Now if the Sabbath was only for the nation of Israel, why does it says in Isaiah 56:6-8 that God wanted the strangers (non-Jews) tokeep and observe His Sabbath along with the covenant besides the nation of Israel. Now think about it, if he wanted people outside the nation of Israel to observe His commandments during the Old Testament days, then it is no surprise that God wants us to examine it also.


"Thus says the LORD: "Keep justice, and do righteousness, for My salvation is about to come, and My righteousness to be revealed. Blessed is the man who does this, and the son of man who lays hold on it; who keeps from defiling the Sabbath, and keeps his hand from doing any evil." Do not let the son of the foreigner who has joined himself to the LORD speak, saying, "The LORD has utterly separated me from His people"; nor let the eunuch say, "Here I am, a dry tree." For thus says the LORD: "To the eunuchs who keep My Sabbaths, and choose what pleases Me, and hold fast My covenant, even to them I will give in My house and within My walls a place and a name better than that of sons and daughters; I will give them an everlasting name that shall not be cut off. Also the sons of the foreigner who join themselves to the LORD, to serve Him, and to love the name of the LORD, to be His servants - everyone who keeps from defiling the Sabbath, and holds fast My covenant - even them I will bring to My holy mountain, and make them joyful in My house of prayer. Their burnt offerings and their sacrifices will be accepted on My altar; for My house shall be called a house of prayer for all nations." The Lord GOD, who gathers the outcasts of Israel, says, "Yet I will gather to him others besides those who are gathered to him" (Isaiah 56:1-8).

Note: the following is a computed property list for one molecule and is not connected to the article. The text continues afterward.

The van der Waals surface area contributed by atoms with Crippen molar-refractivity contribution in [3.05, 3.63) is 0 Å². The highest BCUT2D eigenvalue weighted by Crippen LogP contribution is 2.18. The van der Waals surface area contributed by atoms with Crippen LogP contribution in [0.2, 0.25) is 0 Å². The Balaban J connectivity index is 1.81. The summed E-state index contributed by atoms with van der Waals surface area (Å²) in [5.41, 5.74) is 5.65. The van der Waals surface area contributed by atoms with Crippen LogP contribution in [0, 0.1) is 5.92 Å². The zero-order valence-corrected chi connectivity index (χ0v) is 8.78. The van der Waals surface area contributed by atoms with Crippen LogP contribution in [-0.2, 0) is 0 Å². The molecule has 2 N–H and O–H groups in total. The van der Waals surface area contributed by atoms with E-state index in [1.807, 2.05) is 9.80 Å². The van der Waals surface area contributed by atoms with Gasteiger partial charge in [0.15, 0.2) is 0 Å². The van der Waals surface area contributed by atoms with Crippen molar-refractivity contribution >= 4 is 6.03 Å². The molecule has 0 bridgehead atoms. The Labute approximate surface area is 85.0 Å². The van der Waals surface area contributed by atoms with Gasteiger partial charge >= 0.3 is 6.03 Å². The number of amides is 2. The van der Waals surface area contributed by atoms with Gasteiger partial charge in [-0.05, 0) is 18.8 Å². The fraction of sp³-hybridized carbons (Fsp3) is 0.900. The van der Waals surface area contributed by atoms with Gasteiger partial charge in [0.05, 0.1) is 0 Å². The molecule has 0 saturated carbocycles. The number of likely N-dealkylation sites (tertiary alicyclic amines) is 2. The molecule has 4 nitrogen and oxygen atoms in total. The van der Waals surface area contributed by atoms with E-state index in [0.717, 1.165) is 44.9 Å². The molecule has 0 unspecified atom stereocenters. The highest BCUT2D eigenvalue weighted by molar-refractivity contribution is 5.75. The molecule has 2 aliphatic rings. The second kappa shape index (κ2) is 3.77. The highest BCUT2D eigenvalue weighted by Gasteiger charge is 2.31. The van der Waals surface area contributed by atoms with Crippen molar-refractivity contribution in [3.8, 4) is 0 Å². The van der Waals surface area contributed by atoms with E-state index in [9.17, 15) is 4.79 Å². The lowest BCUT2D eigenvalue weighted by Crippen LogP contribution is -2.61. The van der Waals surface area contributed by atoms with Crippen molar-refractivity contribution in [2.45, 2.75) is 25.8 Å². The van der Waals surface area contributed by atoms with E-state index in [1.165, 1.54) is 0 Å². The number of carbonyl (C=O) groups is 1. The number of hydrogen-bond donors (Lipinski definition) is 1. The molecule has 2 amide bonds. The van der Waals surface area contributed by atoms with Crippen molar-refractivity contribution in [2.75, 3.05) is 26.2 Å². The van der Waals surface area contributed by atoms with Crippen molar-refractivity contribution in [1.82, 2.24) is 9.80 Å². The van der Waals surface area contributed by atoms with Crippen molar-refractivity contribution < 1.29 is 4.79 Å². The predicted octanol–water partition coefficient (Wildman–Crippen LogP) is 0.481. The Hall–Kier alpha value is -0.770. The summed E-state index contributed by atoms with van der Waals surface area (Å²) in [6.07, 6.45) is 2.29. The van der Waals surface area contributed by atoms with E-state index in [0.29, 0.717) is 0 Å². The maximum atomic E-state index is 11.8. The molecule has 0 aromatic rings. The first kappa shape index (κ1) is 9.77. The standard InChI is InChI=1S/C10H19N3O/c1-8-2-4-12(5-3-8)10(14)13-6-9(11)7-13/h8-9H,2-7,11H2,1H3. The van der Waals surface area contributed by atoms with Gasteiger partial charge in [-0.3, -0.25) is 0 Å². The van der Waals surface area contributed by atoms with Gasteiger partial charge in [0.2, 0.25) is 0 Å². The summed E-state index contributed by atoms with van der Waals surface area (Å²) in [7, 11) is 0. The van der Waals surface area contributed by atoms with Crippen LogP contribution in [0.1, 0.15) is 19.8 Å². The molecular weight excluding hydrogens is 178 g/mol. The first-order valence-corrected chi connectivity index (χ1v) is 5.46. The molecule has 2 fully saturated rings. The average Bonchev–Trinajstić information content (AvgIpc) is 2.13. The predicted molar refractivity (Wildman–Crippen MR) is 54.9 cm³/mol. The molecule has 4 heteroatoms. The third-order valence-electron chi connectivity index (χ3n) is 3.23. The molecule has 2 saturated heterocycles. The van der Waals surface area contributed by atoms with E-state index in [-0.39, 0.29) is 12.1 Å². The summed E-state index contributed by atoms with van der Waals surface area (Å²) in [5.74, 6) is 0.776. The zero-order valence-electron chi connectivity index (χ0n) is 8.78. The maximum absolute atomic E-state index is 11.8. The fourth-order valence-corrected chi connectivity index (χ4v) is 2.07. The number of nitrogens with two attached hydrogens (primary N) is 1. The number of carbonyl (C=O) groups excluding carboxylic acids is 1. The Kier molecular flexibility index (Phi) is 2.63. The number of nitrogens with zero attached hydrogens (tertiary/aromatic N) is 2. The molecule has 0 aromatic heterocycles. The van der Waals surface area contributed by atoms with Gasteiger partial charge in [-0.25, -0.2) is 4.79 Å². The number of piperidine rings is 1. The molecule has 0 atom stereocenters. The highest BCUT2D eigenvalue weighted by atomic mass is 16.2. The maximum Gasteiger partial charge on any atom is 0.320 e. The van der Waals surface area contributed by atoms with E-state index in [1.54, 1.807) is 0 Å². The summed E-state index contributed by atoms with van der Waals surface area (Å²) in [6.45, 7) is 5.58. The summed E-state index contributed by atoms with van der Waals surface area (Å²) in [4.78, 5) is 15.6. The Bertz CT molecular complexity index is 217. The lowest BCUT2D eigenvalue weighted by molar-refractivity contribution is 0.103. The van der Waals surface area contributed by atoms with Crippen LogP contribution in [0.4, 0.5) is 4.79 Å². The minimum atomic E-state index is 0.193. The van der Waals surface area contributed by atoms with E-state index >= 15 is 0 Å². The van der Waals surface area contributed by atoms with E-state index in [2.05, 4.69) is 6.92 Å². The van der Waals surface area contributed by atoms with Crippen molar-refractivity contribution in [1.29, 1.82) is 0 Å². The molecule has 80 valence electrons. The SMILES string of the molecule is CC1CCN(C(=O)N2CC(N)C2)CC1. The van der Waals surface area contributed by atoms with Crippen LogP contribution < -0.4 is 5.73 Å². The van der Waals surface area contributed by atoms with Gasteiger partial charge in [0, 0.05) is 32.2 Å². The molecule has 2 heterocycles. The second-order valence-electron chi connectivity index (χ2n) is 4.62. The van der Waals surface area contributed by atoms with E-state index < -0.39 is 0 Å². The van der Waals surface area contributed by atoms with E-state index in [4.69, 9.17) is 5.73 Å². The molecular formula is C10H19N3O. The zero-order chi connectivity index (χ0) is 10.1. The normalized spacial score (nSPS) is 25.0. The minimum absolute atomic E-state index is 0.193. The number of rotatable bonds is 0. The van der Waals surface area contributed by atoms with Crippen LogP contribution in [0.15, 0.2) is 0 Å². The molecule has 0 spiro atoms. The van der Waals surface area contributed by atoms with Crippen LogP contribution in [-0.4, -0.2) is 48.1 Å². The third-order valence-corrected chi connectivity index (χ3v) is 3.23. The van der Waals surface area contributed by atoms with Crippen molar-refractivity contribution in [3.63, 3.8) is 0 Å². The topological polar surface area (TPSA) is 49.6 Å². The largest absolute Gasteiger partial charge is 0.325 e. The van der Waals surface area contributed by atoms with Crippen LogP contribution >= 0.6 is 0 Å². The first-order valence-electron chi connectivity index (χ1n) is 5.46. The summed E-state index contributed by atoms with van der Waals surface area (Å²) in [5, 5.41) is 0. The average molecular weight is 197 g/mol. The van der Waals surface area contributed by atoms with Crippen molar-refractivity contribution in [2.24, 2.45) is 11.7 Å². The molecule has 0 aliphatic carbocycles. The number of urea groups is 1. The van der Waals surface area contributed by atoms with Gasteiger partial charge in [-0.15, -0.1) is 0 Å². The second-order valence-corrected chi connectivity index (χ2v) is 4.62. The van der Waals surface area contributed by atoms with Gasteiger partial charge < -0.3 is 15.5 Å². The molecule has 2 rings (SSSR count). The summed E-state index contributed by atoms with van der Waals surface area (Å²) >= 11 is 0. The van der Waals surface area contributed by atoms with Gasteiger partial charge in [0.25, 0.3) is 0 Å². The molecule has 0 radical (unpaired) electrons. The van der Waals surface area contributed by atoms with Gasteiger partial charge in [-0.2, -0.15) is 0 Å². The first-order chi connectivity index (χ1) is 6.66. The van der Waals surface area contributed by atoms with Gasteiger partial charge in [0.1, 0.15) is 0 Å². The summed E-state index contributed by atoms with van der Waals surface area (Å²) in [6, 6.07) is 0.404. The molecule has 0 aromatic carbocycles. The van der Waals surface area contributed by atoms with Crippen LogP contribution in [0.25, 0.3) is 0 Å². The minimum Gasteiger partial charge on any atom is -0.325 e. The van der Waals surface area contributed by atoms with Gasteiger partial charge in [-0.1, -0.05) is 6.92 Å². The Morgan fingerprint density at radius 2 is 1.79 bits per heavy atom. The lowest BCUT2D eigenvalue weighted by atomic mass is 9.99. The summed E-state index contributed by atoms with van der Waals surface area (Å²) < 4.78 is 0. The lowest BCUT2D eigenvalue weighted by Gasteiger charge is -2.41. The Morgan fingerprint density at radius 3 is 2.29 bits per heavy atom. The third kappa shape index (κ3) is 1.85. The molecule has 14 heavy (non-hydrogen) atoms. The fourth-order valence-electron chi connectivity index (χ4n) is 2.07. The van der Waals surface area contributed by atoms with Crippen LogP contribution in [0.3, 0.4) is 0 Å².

The covenant brought to Israel by Moses allowed people from other nations to enter into the covenant. For instance it is mentioned, "And in every province and city, wherever the king's command and decree came, the Jews had joy and gladness, a feast and a holiday. Then many of the people of the land became Jews, because fear of the Jews fell upon them" (Esther 8:17). These are the people who are called proselytes in the New Testament. They had partial rights under the law. For instance, they were not allowed to serve in the tabernacle or temple. Levites "shall be joined with you and attend to the needs of the tabernacle of meeting, for all the work of the tabernacle; but an outsider shall not come near you" (Numbers 18:4). They could keep the Passover, but only if they followed the same rules as the Israelites. "And if a stranger dwells among you, and would keep the LORD'S Passover, he must do so according to the rite of the Passover and according to its ceremony; you shall have one ordinance, both for the stranger and the native of the land" (Numbers 9:14). That meant that the foreign born had to enter into the covenant first. "And when a stranger dwells with you and wants to keep the Passover to the LORD, let all his males be circumcised, and then let him come near and keep it; and he shall be as a native of the land. For no uncircumcised person shall eat it. One law shall be for the native-born and for the stranger who dwells among you" (Exodus 12:48-49).

The passage in Isaiah is an assurance to people who could not have full access to the Temple that they could still be acceptable to God. This is why eunuchs are also listed because they too could not enter the temple.

This passage does not prove that God wanted all people to observe the Sabbath. Nor does it prove that the Sabbath was an ordinance carried over into the New Testament.